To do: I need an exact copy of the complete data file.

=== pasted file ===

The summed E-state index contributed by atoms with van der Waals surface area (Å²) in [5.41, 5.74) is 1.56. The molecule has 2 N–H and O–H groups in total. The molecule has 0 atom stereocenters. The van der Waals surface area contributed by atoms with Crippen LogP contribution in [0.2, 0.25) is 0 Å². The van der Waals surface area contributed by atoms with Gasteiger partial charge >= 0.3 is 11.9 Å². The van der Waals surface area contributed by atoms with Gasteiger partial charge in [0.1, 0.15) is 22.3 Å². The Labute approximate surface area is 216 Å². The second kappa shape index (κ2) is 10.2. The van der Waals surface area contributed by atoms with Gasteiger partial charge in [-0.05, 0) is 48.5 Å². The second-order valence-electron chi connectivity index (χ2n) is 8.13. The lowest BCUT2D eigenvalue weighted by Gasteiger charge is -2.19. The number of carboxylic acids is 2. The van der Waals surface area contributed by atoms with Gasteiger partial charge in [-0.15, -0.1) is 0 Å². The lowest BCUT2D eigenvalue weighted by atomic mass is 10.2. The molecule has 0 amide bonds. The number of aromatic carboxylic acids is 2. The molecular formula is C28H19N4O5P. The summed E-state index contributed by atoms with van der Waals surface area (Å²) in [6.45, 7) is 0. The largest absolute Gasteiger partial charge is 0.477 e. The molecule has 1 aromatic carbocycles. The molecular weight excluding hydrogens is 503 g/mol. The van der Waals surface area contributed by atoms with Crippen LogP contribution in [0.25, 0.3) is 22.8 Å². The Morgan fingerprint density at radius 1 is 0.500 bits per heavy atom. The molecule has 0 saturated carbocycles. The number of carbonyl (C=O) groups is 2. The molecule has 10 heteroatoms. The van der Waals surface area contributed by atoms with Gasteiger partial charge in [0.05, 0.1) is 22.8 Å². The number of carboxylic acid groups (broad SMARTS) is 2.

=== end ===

The summed E-state index contributed by atoms with van der Waals surface area (Å²) in [5.41, 5.74) is 1.56. The molecule has 2 N–H and O–H groups in total. The molecule has 0 atom stereocenters. The van der Waals surface area contributed by atoms with Crippen LogP contribution in [0.2, 0.25) is 0 Å². The van der Waals surface area contributed by atoms with Gasteiger partial charge >= 0.3 is 11.9 Å². The van der Waals surface area contributed by atoms with Gasteiger partial charge in [0.1, 0.15) is 22.3 Å². The Labute approximate surface area is 216 Å². The second kappa shape index (κ2) is 10.2. The van der Waals surface area contributed by atoms with Gasteiger partial charge in [-0.05, 0) is 48.5 Å². The second-order valence-electron chi connectivity index (χ2n) is 8.13. The lowest BCUT2D eigenvalue weighted by Gasteiger charge is -2.19. The number of carboxylic acids is 2. The van der Waals surface area contributed by atoms with Gasteiger partial charge in [-0.15, -0.1) is 0 Å². The lowest BCUT2D eigenvalue weighted by atomic mass is 10.2. The molecule has 0 amide bonds. The number of aromatic carboxylic acids is 2. The molecular formula is C28H19N4O5P. The summed E-state index contributed by atoms with van der Waals surface area (Å²) in [6.45, 7) is 0. The largest absolute Gasteiger partial charge is 0.477 e. The molecule has 1 aromatic carbocycles. The molecular weight excluding hydrogens is 503 g/mol. The van der Waals surface area contributed by atoms with Crippen LogP contribution in [0.25, 0.3) is 22.8 Å². The Morgan fingerprint density at radius 1 is 0.500 bits per heavy atom. The molecule has 0 saturated carbocycles. The number of carbonyl (C=O) groups is 2. The molecule has 10 heteroatoms. The van der Waals surface area contributed by atoms with Gasteiger partial charge in [0.05, 0.1) is 22.8 Å². The number of carboxylic acid groups (broad SMARTS) is 2.